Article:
1.1 Information Security Overview

  • Source code leaks accelerated malware release cycles

    攻擊者創造新的變種惡意軟體(malware variants)

    包含新的characteristics、signatures、evasive capabilities等


  • Old school malware techniques made a comeback

    現今技術如anti-virus applications、IDS、firewall能夠偵測出新的cyber-crime techniques

    迫使攻擊者使用人工(manual)且較花時間(time consuming)的舊惡意軟體感染(infection)和擴散(propagation)技術來躲避進階的偵測

  • Growth of 64-bit malware increased


  • Malware researcher evasion became more popular
  • Mobile SMS-forwarding malware are becoming ubiquitous
  • Account takeover moved to the victim's device
  • Attacks on corporate and personal data in the cloud increased


  • Exploit kits continued to be a primary threat for Windows

    由於Windows XP已不再更新,因此很容易遭到攻擊。

  • Attackers increasingly lure executives and compromise organizations via professional social networks


  • Java remains highly exploitable and highly exploited - with expanded repercussions


  • Attackers are more interested in cloud data than your network
  • The sheer volume of advanced malware is decreasing


  • Redkit, Neutrino, and other exploit kits struggled for power in the wake of the Blackhole Author Arrest

    Blackhole exploit kit作者被抓了後,Redkit與Neutrino等其它exploit kits也越來越多人使用。

  • Mistakes are made in "offensive" security due to misattribution of an attack's source
  • Cybercriminals are targeting the weakest links in the "data-exchange chain"


  • Major data-destruction attacks are increasing


Essential Terminology

  • Hack Value: It is notion among hackers that something is worth doing or is interesting


  • Vulnerability: Existence of a weakness, design, or implementation error that can lead to an unexpected event compromising the security of the system

    存在weakness、design、或implementation error,攻擊者可利用這些弱點來入侵系統

  • Exploit: A breach of IT system security through vulnerabilities


  • Payload: Payload is the part of an exploit code that performs the intended malicious action, such as destroying, creating backdoors, and hijacking computer


  • Zero-Day Attack: An attack that exploits computer application vulnerabilities before the software developer releases a patch for the vulnerability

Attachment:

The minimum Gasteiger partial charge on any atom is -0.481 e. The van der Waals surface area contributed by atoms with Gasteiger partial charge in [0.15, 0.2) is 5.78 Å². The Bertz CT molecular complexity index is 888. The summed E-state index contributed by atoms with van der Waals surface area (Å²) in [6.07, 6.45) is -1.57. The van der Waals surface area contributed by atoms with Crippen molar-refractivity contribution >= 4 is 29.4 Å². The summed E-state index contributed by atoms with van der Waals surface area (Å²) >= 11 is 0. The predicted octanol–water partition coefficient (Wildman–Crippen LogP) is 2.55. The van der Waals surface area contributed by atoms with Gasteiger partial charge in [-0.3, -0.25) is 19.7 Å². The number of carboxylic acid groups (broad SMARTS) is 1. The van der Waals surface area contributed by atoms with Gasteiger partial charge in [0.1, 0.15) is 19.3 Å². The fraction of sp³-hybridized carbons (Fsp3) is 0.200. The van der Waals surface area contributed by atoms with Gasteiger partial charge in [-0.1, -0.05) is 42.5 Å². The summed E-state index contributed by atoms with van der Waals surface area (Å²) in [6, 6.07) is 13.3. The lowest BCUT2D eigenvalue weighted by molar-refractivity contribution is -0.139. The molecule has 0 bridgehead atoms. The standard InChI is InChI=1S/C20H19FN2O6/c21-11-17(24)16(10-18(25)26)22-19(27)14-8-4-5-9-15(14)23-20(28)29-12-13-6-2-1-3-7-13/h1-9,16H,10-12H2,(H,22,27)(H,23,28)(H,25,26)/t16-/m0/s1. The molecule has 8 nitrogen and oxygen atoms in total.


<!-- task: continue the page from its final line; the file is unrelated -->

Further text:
• Daisy Chaining: It involves gaining access to one network and/or computer and then using the same information to gain access to multiple networks and computers that contain desirable information


  • Doxing: Publishing personally identifiable information about an individual collected from publicly available databases and social media


  • Bot: A "bot" is a software application that can be controlled remotely to execute or automate predefined tasks


Elements of Information Security

  • Information security is a state of well-being of information and infrastructure in which the possibility of theft, tampering, and disruption of information and services is kept low or tolerable.
  • Confidentiality: Assurance that the information is accessible only to those authorized to have access


  • Integrity: The trustworthiness of data or resources in terms of preventing improper and unauthorized changes


  • Availability: Assurance that the systems responsible for delivering, storing, and processing information are accessible when required by the authorized users


  • Authenticity: Authenticity refers to the characteristic of a communication, document or any data that ensures the quality of being genuine


  • Non-Repudiation: Guarantee that the sender of a message cannot later deny having sent the message and that the recipient cannot deny having received the message


The Security, Functionality, and Usability Triangle

  • Level of security in any system can be defined by the strength of three components:

    • Functionality (Features)
    • Security (Restrictions)
    • Usablity (GUI)


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